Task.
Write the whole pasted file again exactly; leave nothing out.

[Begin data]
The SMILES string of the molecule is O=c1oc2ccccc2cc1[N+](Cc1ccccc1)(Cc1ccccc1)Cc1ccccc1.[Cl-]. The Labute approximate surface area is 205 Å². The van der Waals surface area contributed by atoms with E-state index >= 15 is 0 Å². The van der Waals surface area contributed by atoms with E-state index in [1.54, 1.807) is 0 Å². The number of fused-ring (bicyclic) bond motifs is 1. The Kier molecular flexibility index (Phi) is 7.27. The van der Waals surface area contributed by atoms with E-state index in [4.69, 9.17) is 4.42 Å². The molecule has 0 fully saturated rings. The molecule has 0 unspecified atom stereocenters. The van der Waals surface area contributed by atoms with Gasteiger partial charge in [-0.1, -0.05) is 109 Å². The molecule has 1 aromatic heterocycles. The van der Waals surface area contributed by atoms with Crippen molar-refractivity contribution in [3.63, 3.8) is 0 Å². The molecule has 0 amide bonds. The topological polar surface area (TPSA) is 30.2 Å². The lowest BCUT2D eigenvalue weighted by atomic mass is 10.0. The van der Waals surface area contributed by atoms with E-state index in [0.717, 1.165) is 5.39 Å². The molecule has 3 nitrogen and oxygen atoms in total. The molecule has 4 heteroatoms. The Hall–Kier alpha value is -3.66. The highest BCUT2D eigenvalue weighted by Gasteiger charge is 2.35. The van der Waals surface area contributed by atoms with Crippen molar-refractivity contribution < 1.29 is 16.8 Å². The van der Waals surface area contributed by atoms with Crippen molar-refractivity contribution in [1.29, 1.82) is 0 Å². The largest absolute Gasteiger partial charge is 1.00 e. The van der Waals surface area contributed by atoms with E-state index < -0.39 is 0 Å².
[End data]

The SMILES string of the molecule is O=c1oc2ccccc2cc1[N+](Cc1ccccc1)(Cc1ccccc1)Cc1ccccc1.[Cl-]. The Labute approximate surface area is 205 Å². The van der Waals surface area contributed by atoms with E-state index >= 15 is 0 Å². The van der Waals surface area contributed by atoms with E-state index in [1.54, 1.807) is 0 Å². The number of fused-ring (bicyclic) bond motifs is 1. The Kier molecular flexibility index (Phi) is 7.27. The van der Waals surface area contributed by atoms with E-state index in [4.69, 9.17) is 4.42 Å². The molecule has 0 fully saturated rings. The molecule has 0 unspecified atom stereocenters. The van der Waals surface area contributed by atoms with Gasteiger partial charge in [-0.1, -0.05) is 109 Å². The molecule has 1 aromatic heterocycles. The van der Waals surface area contributed by atoms with Crippen molar-refractivity contribution in [3.63, 3.8) is 0 Å². The molecule has 0 amide bonds. The topological polar surface area (TPSA) is 30.2 Å². The lowest BCUT2D eigenvalue weighted by atomic mass is 10.0. The van der Waals surface area contributed by atoms with E-state index in [0.717, 1.165) is 5.39 Å². The molecule has 3 nitrogen and oxygen atoms in total. The molecule has 4 heteroatoms. The Hall–Kier alpha value is -3.66. The highest BCUT2D eigenvalue weighted by Gasteiger charge is 2.35. The van der Waals surface area contributed by atoms with Crippen molar-refractivity contribution < 1.29 is 16.8 Å². The van der Waals surface area contributed by atoms with Crippen molar-refractivity contribution in [1.29, 1.82) is 0 Å². The largest absolute Gasteiger partial charge is 1.00 e. The van der Waals surface area contributed by atoms with E-state index < -0.39 is 0 Å².